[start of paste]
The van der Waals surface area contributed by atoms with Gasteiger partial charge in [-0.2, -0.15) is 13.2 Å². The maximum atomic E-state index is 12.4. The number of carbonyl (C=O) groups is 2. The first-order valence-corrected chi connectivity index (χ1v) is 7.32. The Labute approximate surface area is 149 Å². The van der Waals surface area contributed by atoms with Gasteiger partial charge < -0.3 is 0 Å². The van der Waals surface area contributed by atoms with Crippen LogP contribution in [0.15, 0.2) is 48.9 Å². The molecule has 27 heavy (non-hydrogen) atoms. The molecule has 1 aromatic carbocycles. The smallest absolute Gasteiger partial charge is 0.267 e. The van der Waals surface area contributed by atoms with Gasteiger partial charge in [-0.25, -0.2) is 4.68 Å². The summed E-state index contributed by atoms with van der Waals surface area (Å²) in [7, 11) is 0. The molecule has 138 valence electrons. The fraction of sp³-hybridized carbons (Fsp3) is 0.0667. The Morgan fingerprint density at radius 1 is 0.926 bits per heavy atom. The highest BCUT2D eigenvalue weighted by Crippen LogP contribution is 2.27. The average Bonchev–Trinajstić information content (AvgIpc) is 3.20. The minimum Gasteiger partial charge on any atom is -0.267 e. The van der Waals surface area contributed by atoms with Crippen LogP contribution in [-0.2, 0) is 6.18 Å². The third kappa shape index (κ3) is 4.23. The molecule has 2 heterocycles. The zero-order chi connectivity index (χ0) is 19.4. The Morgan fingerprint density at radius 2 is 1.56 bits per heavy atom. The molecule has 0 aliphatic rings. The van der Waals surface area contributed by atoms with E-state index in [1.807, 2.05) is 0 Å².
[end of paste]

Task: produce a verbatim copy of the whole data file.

The van der Waals surface area contributed by atoms with Gasteiger partial charge in [-0.2, -0.15) is 13.2 Å². The maximum atomic E-state index is 12.4. The number of carbonyl (C=O) groups is 2. The first-order valence-corrected chi connectivity index (χ1v) is 7.32. The Labute approximate surface area is 149 Å². The van der Waals surface area contributed by atoms with Gasteiger partial charge < -0.3 is 0 Å². The van der Waals surface area contributed by atoms with Crippen LogP contribution in [0.15, 0.2) is 48.9 Å². The molecule has 27 heavy (non-hydrogen) atoms. The molecule has 1 aromatic carbocycles. The smallest absolute Gasteiger partial charge is 0.267 e. The van der Waals surface area contributed by atoms with Gasteiger partial charge in [-0.25, -0.2) is 4.68 Å². The summed E-state index contributed by atoms with van der Waals surface area (Å²) in [7, 11) is 0. The molecule has 138 valence electrons. The fraction of sp³-hybridized carbons (Fsp3) is 0.0667. The Morgan fingerprint density at radius 1 is 0.926 bits per heavy atom. The highest BCUT2D eigenvalue weighted by Crippen LogP contribution is 2.27. The average Bonchev–Trinajstić information content (AvgIpc) is 3.20. The minimum Gasteiger partial charge on any atom is -0.267 e. The van der Waals surface area contributed by atoms with Crippen LogP contribution in [-0.2, 0) is 6.18 Å². The third kappa shape index (κ3) is 4.23. The molecule has 2 heterocycles. The zero-order chi connectivity index (χ0) is 19.4. The Morgan fingerprint density at radius 2 is 1.56 bits per heavy atom. The molecule has 0 aliphatic rings. The van der Waals surface area contributed by atoms with E-state index in [1.807, 2.05) is 0 Å².